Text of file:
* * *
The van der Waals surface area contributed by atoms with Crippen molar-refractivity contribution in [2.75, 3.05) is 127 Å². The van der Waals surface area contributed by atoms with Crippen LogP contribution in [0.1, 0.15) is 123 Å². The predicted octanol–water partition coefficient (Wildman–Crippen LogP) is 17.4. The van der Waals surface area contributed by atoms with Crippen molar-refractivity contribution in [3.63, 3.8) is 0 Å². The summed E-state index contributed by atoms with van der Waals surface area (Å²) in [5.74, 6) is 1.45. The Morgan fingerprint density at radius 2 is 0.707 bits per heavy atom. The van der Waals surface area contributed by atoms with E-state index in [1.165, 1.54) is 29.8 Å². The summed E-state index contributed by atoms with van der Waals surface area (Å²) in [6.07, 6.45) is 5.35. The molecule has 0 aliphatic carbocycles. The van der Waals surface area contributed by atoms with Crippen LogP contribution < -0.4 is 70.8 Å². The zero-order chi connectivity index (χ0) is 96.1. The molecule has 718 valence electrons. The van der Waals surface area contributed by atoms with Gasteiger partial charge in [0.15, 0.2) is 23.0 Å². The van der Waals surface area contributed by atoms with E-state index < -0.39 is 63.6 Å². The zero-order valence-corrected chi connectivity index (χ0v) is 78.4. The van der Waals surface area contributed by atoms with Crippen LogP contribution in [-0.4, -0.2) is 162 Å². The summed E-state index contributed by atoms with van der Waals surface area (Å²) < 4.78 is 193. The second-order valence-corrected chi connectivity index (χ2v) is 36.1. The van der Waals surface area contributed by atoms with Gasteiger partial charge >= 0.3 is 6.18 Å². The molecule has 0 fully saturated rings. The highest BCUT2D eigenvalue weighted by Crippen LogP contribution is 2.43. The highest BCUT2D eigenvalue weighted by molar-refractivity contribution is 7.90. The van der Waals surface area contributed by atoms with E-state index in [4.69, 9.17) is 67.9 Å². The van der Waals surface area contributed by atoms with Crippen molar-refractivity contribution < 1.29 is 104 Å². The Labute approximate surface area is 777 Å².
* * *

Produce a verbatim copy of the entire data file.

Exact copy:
The van der Waals surface area contributed by atoms with Crippen molar-refractivity contribution in [2.75, 3.05) is 127 Å². The van der Waals surface area contributed by atoms with Crippen LogP contribution in [0.1, 0.15) is 123 Å². The predicted octanol–water partition coefficient (Wildman–Crippen LogP) is 17.4. The van der Waals surface area contributed by atoms with Crippen molar-refractivity contribution in [3.63, 3.8) is 0 Å². The summed E-state index contributed by atoms with van der Waals surface area (Å²) in [5.74, 6) is 1.45. The Morgan fingerprint density at radius 2 is 0.707 bits per heavy atom. The van der Waals surface area contributed by atoms with E-state index in [1.165, 1.54) is 29.8 Å². The summed E-state index contributed by atoms with van der Waals surface area (Å²) in [6.07, 6.45) is 5.35. The molecule has 0 aliphatic carbocycles. The van der Waals surface area contributed by atoms with Crippen LogP contribution < -0.4 is 70.8 Å². The zero-order chi connectivity index (χ0) is 96.1. The molecule has 718 valence electrons. The van der Waals surface area contributed by atoms with Gasteiger partial charge in [0.15, 0.2) is 23.0 Å². The van der Waals surface area contributed by atoms with E-state index < -0.39 is 63.6 Å². The zero-order valence-corrected chi connectivity index (χ0v) is 78.4. The van der Waals surface area contributed by atoms with Crippen LogP contribution in [-0.4, -0.2) is 162 Å². The summed E-state index contributed by atoms with van der Waals surface area (Å²) < 4.78 is 193. The second-order valence-corrected chi connectivity index (χ2v) is 36.1. The van der Waals surface area contributed by atoms with Gasteiger partial charge >= 0.3 is 6.18 Å². The molecule has 0 fully saturated rings. The highest BCUT2D eigenvalue weighted by Crippen LogP contribution is 2.43. The highest BCUT2D eigenvalue weighted by molar-refractivity contribution is 7.90. The van der Waals surface area contributed by atoms with E-state index in [4.69, 9.17) is 67.9 Å². The van der Waals surface area contributed by atoms with Crippen molar-refractivity contribution < 1.29 is 104 Å². The Labute approximate surface area is 777 Å².